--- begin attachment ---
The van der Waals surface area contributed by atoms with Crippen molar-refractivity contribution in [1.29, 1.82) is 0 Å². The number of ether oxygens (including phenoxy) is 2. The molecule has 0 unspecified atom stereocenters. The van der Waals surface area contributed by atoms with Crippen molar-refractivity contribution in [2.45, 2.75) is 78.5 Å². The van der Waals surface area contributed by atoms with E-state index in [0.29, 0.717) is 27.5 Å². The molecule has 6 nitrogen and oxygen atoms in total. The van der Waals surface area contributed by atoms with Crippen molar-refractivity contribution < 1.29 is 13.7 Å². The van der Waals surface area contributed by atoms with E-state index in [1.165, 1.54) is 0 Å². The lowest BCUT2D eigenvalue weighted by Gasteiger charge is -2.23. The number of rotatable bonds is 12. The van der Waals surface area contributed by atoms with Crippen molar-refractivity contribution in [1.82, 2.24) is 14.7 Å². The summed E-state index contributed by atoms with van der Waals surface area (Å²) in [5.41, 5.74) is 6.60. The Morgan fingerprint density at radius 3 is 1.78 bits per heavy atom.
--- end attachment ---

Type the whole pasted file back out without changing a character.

The van der Waals surface area contributed by atoms with Crippen molar-refractivity contribution in [1.29, 1.82) is 0 Å². The number of ether oxygens (including phenoxy) is 2. The molecule has 0 unspecified atom stereocenters. The van der Waals surface area contributed by atoms with Crippen molar-refractivity contribution in [2.45, 2.75) is 78.5 Å². The van der Waals surface area contributed by atoms with E-state index in [0.29, 0.717) is 27.5 Å². The molecule has 6 nitrogen and oxygen atoms in total. The van der Waals surface area contributed by atoms with Crippen molar-refractivity contribution < 1.29 is 13.7 Å². The van der Waals surface area contributed by atoms with E-state index in [1.165, 1.54) is 0 Å². The lowest BCUT2D eigenvalue weighted by Gasteiger charge is -2.23. The number of rotatable bonds is 12. The van der Waals surface area contributed by atoms with Crippen molar-refractivity contribution in [1.82, 2.24) is 14.7 Å². The summed E-state index contributed by atoms with van der Waals surface area (Å²) in [5.41, 5.74) is 6.60. The Morgan fingerprint density at radius 3 is 1.78 bits per heavy atom.